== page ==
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Completely missed opportunity to be named the more interesting Now You Don’t, as opposed to the uninspired Now You See Me 2. It has been one year since the Four Horsemen have been seen last in public. It’s been so long that one member, Henley Reeves, has left the group and “The Eye” entirely. Now left are Danny Atlas (Jesse Eisenberg), Merritt McKinney (Woody Harrelson), Jack Wilder (Dave Franco), and new Horsewoman Lula May (Lizzy Caplan).

The foursome are still being pursued/overseen by FBI agent Dylan Rhodes (Mark Ruffalo), and await their next mission, which involves exposing a tech CEO and his practices. Unfortunately, all goes to hell, and the group find all of their secrets exposed. But by who? Enter Walter Mabry (Daniel Radcliffe), rich businessman who wants a powerful piece of technology to remain unseen. The Horseman have no choice: Pull off the job, or die.

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In the first movie, it was Morgan Freeman’s character who mentioned that the audience should “Look closely, because the closer you think you are, the less you’ll actually see.” That only works if there is something worth looking closely at. Now You See Me 2 is not really one of those things.

In a way, NYSM2, in the opinion of yours truly, kind of comes to the fight with one arm tied behind its back, due to the failures of the final act in the first. I was ready to put those failures behind completely behind me, as I did have a little fun with the first, and I sort of did due to the simple fact I paid to see the sequel. Problem is, doesn’t take long to bring those story fails back to the forefront, and the movie never really gets into a flow. It all amounts to a feature that is rather choppy, in both direction and storytelling, and the attempts at humor aren’t all that funny (how this is listed as a comedy on IMDB is beyond me).

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With the heist aspect, movies like the Ocean’s trilogy and Fast Five have been mentioned when discussing Now You See Me 2. But, NYSM2 lacks the energy, fun factor, and functional stories that those movies had, and the twists are so overabundant and just as facepalm-inducing as before, if not more so. So much of the dialogue seems devoid of nothing. Sure, there are a few interesting sequences shot by Jon M. Chu (G.I. Joe: Retaliation), but many of the big scenes pale in comparison to the original’s and look cheaper, despite having a bigger budget. And the explanations for said big scenes? I guess they work enough. But another issue had as a whole with this production is this whole “science vs. magic” matter. It’s like the movie wants to be super-smart with how it pulls off these grand schemes by explaining what happens via conventionality. Cool, but what about the scenes where characters stop rainfall, or vanish into thin air or concrete? That is what needs to be explained.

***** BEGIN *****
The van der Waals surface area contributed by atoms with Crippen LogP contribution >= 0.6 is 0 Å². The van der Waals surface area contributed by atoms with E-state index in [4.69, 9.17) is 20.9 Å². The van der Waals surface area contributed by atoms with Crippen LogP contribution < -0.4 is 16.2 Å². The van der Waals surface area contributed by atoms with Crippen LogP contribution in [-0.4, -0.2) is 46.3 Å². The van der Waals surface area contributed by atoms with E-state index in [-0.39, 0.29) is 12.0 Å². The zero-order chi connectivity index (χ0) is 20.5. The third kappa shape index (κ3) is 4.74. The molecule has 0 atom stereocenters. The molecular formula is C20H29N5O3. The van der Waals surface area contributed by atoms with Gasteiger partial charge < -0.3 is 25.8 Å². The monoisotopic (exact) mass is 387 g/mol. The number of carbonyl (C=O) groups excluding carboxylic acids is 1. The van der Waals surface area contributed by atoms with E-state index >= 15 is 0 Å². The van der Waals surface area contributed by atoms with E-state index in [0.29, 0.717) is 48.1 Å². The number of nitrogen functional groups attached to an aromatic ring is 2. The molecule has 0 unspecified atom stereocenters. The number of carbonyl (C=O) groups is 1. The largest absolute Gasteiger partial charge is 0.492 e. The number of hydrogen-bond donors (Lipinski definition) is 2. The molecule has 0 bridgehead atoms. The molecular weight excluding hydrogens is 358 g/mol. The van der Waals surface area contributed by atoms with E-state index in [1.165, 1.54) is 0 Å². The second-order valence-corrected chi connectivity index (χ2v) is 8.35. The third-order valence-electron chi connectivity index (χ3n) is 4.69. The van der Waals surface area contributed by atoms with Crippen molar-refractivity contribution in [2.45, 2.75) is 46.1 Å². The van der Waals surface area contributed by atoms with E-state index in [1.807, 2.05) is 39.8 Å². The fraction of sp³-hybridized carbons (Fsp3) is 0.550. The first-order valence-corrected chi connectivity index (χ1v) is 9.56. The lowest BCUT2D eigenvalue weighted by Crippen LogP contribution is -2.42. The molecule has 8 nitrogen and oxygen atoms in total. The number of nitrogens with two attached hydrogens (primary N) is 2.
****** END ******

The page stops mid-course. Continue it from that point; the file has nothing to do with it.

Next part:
Bigger budget means bigger cast. Most of the same faces return, and like before, they really aren’t more than followers with little to no character arcs. As the new addition to the magician stable, Lizzy Caplan fits in nicely. Of the four, Harrelson stands out the most in sort of a goofy performance. Issue had is how the writing paints them to be the heroes, almost to a cringy level. For my money, this is a villain versus villain (versus villain) story. Radcliffe is the spoiled pompous youngster who has a tie to a past character, Freeman still serves as the story’s de facto narrator, and Ruffalo plays both sides. There’s no one to truly get behind, and the way threads wrap up with seemingly everything and everyone intertwined and closer than believed, it is hard to see how a third will be done without it feeling overpowered to one side. Yet, a third is all but certain. 

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Every magic trick is said to be broken down into three acts of a pledge, turn, and prestige, and it looks like the same can be said for this series. If Now You See Me is an average pledge, Now You See Me 2 is a pretty broken turn, with little extraordinary coming from the ordinary. Not much anticipation for the prestige.

D

Photo credits go to moviepilot.com, http://www.smh.com.au, and joblo.com.

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The Perfect Guy: Movie Man Jackson

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“Who knows…he could be the perfect guy.”